I probably should've posted this when I found out I got the Fulbright (in April 2015), but such is the life of a procrastinator. =)
I'm taking a temporary pause from teaching domestically and pursuing more work in the field of international education.
As the subject line suggests, I received a Fulbright grant/scholarship as an ETA (English Teaching Assistant) to live and work in Senegal. Yes, that's right -- I'm heading back to West Africa! My grant is for 9 months (much shorter than my time in the Peace Corps), and I'll be living and working in a big city (one of the biggest French-speaking cities in the world): Dakar, located on the westernmost tip of continental Africa. ETAs sent to Senegal work at the university level (one of the biggest reasons for me applying); however, I expressed interest in training teachers, and will be working with the Office of English at the Ministry of Education to help train English teachers all throughout Senegal.
If you're unfamiliar with what the Fulbright program is, I turned to Wikipedia to help me out a bit:
The Fulbright Program is a program of highly competitive, merit-based grants for international educational exchange for students, scholars, teachers, professionals, scientists and artists, founded by United States Senator J. William Fulbright in 1946. Under the Fulbright Program, competitively selected U.S. citizens may become eligible for scholarships to study, conduct research, or exercise their talents abroad; and citizens of other countries may qualify to do the same in the United States.
The Fulbright Program is one of the most prestigious awards programs worldwide, operating in over 155 countries. Fifty-three Fulbright alumni have won Nobel Prizes; seventy-eight have won Pulitzer Prizes.
The program was established to increase mutual understanding between the people of the United States and other countries through the exchange of persons, knowledge, and skills.
There might be some of you that are interested in the Fulbright program and might want to know what the application process was like:
- October 2014: Applied through the University of Notre Dame (highly recommended that you apply through your undergrad or grad university). You can only apply to one country.
- November 2014: After tweaking my application, personal statement, and the like, I submitted my complete application.
- January 2015: Passed the first round of selection from the Fulbright Scholarship Board; my application was then sent to the folks in Senegal.
- February 2015: Had a brief phone interview with the U.S. Embassy in Dakar. Was told there might be an opportunity for a Fulbright ETA to work at the Ministry of Education.
- April 2015: Received word that I received the Fulbright in Senegal!
- June 2015: Was flown out to D.C. with other Fulbright Scholars heading to Sub-Saharan Africa this year, including the 7 other ETAs heading to Senegal.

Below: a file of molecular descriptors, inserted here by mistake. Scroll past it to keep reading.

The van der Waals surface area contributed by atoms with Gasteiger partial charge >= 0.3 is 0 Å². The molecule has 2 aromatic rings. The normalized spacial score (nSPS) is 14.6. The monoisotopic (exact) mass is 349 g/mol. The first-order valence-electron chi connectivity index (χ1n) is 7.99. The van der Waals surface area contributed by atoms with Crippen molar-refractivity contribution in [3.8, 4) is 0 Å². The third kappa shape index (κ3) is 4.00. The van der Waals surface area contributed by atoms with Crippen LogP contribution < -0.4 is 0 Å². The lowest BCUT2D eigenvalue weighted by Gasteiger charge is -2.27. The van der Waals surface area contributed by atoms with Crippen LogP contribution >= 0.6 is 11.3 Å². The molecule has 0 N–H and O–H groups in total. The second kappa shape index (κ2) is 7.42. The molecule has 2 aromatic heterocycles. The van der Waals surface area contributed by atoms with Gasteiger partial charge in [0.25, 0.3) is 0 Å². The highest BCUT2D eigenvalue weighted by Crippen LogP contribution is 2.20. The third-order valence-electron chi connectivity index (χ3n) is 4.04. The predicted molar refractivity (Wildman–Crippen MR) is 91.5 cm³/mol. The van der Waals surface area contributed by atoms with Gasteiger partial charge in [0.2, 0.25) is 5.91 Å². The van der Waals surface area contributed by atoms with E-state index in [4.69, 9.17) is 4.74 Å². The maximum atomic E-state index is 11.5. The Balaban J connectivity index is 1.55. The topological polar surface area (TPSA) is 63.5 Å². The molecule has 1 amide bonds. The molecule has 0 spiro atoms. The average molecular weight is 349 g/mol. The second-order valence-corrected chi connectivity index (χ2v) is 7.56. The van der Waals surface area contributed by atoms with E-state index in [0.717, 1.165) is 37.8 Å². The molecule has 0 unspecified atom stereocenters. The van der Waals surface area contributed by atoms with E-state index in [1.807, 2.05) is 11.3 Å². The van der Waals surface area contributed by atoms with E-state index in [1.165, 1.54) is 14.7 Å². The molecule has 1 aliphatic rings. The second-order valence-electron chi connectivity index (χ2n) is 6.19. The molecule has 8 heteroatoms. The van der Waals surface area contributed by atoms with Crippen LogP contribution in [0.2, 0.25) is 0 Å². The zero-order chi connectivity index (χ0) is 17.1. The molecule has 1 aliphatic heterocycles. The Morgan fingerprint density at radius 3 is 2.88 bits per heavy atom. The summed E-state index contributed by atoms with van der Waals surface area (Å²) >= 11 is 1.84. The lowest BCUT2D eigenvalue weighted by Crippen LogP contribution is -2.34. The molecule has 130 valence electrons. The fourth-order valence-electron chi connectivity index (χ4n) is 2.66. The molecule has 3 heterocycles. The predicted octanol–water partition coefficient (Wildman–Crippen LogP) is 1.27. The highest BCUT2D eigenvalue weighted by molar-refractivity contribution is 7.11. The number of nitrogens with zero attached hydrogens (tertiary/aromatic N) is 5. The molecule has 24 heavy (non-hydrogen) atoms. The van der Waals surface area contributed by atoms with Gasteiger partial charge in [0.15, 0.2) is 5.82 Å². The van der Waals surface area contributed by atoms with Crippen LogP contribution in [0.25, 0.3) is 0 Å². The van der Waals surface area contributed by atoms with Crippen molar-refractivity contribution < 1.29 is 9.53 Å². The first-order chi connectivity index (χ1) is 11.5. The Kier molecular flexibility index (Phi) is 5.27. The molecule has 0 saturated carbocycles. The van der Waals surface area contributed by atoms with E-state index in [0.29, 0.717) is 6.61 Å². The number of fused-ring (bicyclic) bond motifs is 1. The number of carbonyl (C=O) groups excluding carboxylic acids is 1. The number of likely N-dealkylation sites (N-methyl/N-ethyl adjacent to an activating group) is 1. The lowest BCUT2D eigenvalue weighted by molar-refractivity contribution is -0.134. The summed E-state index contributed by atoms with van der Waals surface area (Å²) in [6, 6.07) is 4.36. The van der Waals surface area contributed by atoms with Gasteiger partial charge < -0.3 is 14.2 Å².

- October 2015: En route to Senegal. Will have a 3-day orientation at the U.S. Embassy in Dakar, followed by the rest of our 9-month grant.
June 2015 in Washington D.C. for the Fulbright Pre-Departure Orientation for scholars heading to Sub-Saharan Africa. This is with the 7 other ETAs and 2 scholars + Kiné (far right) from the U.S. Embassy in Dakar. Wonderful group of people, and excited to be embarking on this adventure together.
You might be asking, just why did I go for the Fulbright? For those of you that know me very well, this goes far beyond me being a wanderlust and moving around from place to place. I’ve realized I like the blend of learning and applying that knowledge to practical experiences, and have found a true passion for education, especially foreign language education and international education in general. And I feel like the Fulbright fits perfectly at this point in my life.
Today, I leave San Francisco after being back home for about 2 months. I don’t think I’ve been home for that long since 2009, but it was a truly special time seeing family and some close friends.
Probably the greatest experience was watching over my Grandma and spending time with her (my grandparents have lived with us since we were little, and they helped raise my brother and I as my parents went off to work). I was even lucky enough to be there for her 89th birthday, which is a rarity! Nowadays, she doesn’t say much but it was simply being present with her that made the difference. And as I left the house early this morning and said a “goodbye for now” to her, I cried a little. She told me to enjoy this experience but to find a job that allows me to stay closer to home. I told her that there’s so much to see in the world; it’s hard for me to stay in one place. After a long and pensive pause she said, “Michael, take care always.” Simple as that. And with that, I am off to this new and exciting adventure that awaits.